Thursday, January 17, 2019

Norse Mythology by Neil Gaiman

This is the first book I read in 2019, after the end of my Book-a-Day run for 2018. And it took me until the 9th to get through a short book made up of short, quick-read chapters -- as I expected, the reading backlash hit hard.

(My hope, going forward, is to read one substantial book a week, a novel or similar-length non-fiction work, and to mix in comics around that as I can. We'll have to see if that happens.)

Gaiman is a excellent writer to read when you're not sure what you want to read...or if you actually want to read anything at all. His prose here, as always, is crisp and slightly wry, with sentences like potato chips -- it's always easier to just keep going on and read the next one. He's a writer whose depths can be missed by the unwary: each word is chosen precisely, and there's always an attitude and a viewpoint embedded in those words for readers who pay attention -- but, on the surface, he's telling a story cleanly and quickly, about larger-than-life characters and their quirky exploits.

Norse Mythology was his new book for 2017; I read it in the trade paperback edition that came out a year later. (The longer I'm out of the fiction publishing business, the longer I seem to wait to read things -- if I can't get bound galleys before publication, I guess, I'll wait until the next edition in a similar format.)

I'm calling it "Fantasy" for my tags, here, but it's more accurately myth -- these are stories that we think people took seriously, and believed in at least on some metaphoric level, which is not the same as a clearly fictional work of fantasy. But all of Norse myth that we have available has been through a number of ferocious filters of Christianity and time and a long oral tradition, so it is closer to literature than religious text to begin with -- as if all we had of Greek myth were half of Ovid -- and Gaiman's work here is to retell those stories, as purely and cleanly as he can, in modern language for the people who like Neil Gaiman books.

Gaiman has an introduction up front where he admits that his first encounter with this world was Stan Lee and Jack Kirby, which is probably common for a lot of his generation. (I think I first met Thor, Odin and Loki in the back of Edith Hamilton; I didn't read superhero comics much as a kid. But I'm also a decade or so younger than Gaiman.) His version, though, is directly from the original sources, the Elder and Younger Eddas, with the stories pulled out into individual named chapters.

As Gaiman notes in his introduction, we have lost most of this mythology: we know a lot of names and some representative stories, but that's about it. The core of the mythology seems to still be extant, the accounts of the beginning and ending of the world, but it's difficult to say if Odin and Thor and Loki really were the most important gods in the pantheon, or if they're just the ones whose stories happened to be most prominent in those two Eddas.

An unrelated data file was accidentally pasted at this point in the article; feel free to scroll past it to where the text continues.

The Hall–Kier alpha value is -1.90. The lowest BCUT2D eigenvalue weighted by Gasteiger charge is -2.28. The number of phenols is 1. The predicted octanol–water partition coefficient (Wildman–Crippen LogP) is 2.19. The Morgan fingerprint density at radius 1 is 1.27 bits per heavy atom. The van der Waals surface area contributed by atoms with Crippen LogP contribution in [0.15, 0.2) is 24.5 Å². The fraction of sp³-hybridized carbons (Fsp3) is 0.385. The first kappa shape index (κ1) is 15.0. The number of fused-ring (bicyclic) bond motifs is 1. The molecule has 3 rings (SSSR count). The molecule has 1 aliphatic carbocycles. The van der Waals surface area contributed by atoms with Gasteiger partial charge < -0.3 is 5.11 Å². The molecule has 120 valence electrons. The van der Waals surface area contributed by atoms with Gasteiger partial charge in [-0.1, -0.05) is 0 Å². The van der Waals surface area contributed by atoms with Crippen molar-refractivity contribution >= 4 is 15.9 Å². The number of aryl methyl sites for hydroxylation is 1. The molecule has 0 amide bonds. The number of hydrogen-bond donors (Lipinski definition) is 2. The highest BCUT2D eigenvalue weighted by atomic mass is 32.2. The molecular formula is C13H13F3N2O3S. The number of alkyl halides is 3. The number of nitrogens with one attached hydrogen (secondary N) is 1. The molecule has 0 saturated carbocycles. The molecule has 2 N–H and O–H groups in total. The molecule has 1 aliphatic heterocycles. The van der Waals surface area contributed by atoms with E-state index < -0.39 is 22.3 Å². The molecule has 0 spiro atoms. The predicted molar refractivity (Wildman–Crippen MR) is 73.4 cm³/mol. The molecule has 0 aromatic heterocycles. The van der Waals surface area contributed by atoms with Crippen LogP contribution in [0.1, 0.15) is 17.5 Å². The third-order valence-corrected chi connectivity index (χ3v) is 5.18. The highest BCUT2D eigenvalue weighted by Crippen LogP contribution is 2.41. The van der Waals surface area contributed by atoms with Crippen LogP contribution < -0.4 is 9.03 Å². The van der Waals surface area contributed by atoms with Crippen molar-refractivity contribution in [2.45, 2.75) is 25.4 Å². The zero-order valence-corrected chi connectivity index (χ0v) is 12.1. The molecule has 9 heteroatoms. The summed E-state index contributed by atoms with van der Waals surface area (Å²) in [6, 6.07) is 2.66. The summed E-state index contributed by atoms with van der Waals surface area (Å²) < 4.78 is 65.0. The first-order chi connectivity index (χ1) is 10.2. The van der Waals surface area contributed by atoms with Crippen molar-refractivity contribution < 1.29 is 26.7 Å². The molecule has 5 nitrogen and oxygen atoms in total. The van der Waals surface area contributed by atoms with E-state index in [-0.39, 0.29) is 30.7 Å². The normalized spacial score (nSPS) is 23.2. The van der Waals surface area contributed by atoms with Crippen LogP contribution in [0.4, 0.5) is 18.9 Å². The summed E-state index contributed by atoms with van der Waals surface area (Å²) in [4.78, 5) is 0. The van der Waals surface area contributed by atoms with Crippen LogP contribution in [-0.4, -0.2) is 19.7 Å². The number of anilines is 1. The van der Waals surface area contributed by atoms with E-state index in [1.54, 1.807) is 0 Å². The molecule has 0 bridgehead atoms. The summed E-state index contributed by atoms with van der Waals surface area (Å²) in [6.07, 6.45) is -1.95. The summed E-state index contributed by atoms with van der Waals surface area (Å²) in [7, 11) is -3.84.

But that's what Gaiman has to work with, and he does it well, beginning with the first giant Ymir and the creation or discovery of the nine worlds and continuing to Ragnarok, the end of this set of things. (Not of all things: this is a cynical-destruction universe, in which a small piece makes it out of the total destruction to see the next cycle. You can call that optimism, if you like.)

Gaiman's tone, particularly in the initial chapter where he introduces the gods, can seem like he's talking to children, but I don't think that's his intention. Gaiman is aiming for a storyteller voice, one that is informative and teaching, but not necessarily teaching an audience that is new to the stories. It may be more colloquial than readers of Edith Hamilton or Bulfinch expect, but this is a new retelling for a new age: every age gets the eternal stories told again in its own words.

As usual, Gaiman's words are good ones, and his stories are told sturdily. These are things he cares about and is interested in and wants to do right. It is not a novel. But fans of Gaiman's fiction will probably find much to like here as well.

1 comment:

Unknown said...

Perhaps worth cross-referencing Ada Palmer's song cycle "Sundown: Whispers of Ragnarok" (recorded by her vocal group Sassafrass and performed by a subset of the group at at least two Worldcons) and also, for the few days that it's still up, the BBC Radio 4 adaptation of Gaiman's version.

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